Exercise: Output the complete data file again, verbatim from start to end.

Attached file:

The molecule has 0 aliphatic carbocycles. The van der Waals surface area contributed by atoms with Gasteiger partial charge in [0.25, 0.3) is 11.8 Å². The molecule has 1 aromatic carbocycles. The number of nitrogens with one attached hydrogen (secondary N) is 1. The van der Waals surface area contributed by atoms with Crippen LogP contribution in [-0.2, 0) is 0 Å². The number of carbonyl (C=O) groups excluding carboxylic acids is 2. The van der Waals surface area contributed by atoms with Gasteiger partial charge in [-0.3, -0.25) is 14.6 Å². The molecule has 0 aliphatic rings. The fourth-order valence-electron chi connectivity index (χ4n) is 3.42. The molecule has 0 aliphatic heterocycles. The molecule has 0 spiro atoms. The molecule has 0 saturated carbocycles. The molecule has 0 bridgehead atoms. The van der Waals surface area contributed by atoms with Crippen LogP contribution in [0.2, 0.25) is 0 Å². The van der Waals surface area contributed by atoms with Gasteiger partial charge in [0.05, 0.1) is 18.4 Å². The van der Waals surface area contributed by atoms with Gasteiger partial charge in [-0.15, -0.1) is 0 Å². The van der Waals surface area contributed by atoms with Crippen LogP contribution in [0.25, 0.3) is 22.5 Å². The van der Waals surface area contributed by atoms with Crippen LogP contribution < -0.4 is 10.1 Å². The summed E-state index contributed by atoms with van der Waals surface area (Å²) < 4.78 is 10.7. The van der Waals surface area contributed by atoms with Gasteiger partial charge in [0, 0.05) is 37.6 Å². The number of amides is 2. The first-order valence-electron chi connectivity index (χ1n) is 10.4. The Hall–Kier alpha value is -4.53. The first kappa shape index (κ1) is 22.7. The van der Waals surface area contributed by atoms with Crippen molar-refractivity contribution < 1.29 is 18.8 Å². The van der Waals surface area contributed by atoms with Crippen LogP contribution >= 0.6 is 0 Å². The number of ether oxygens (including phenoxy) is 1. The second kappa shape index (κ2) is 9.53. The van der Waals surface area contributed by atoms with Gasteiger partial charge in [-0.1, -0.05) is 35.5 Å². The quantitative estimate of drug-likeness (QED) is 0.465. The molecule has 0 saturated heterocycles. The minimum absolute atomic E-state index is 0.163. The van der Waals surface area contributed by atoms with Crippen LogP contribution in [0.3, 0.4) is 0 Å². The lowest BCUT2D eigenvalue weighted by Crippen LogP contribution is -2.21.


The molecule has 0 aliphatic carbocycles. The van der Waals surface area contributed by atoms with Gasteiger partial charge in [0.25, 0.3) is 11.8 Å². The molecule has 1 aromatic carbocycles. The number of nitrogens with one attached hydrogen (secondary N) is 1. The van der Waals surface area contributed by atoms with Crippen LogP contribution in [-0.2, 0) is 0 Å². The number of carbonyl (C=O) groups excluding carboxylic acids is 2. The van der Waals surface area contributed by atoms with Gasteiger partial charge in [-0.3, -0.25) is 14.6 Å². The molecule has 0 aliphatic rings. The fourth-order valence-electron chi connectivity index (χ4n) is 3.42. The molecule has 0 aliphatic heterocycles. The molecule has 0 spiro atoms. The molecule has 0 saturated carbocycles. The molecule has 0 bridgehead atoms. The van der Waals surface area contributed by atoms with Crippen LogP contribution in [0.2, 0.25) is 0 Å². The van der Waals surface area contributed by atoms with Gasteiger partial charge in [0.05, 0.1) is 18.4 Å². The van der Waals surface area contributed by atoms with Gasteiger partial charge in [-0.15, -0.1) is 0 Å². The van der Waals surface area contributed by atoms with Crippen LogP contribution in [0.25, 0.3) is 22.5 Å². The van der Waals surface area contributed by atoms with Crippen LogP contribution < -0.4 is 10.1 Å². The summed E-state index contributed by atoms with van der Waals surface area (Å²) < 4.78 is 10.7. The van der Waals surface area contributed by atoms with Gasteiger partial charge in [0, 0.05) is 37.6 Å². The number of amides is 2. The first-order valence-electron chi connectivity index (χ1n) is 10.4. The Hall–Kier alpha value is -4.53. The first kappa shape index (κ1) is 22.7. The van der Waals surface area contributed by atoms with Crippen molar-refractivity contribution < 1.29 is 18.8 Å². The van der Waals surface area contributed by atoms with Crippen LogP contribution >= 0.6 is 0 Å². The number of ether oxygens (including phenoxy) is 1. The second kappa shape index (κ2) is 9.53. The van der Waals surface area contributed by atoms with Gasteiger partial charge in [-0.1, -0.05) is 35.5 Å². The quantitative estimate of drug-likeness (QED) is 0.465. The molecule has 0 saturated heterocycles. The minimum absolute atomic E-state index is 0.163. The van der Waals surface area contributed by atoms with Crippen LogP contribution in [0.3, 0.4) is 0 Å². The lowest BCUT2D eigenvalue weighted by Crippen LogP contribution is -2.21.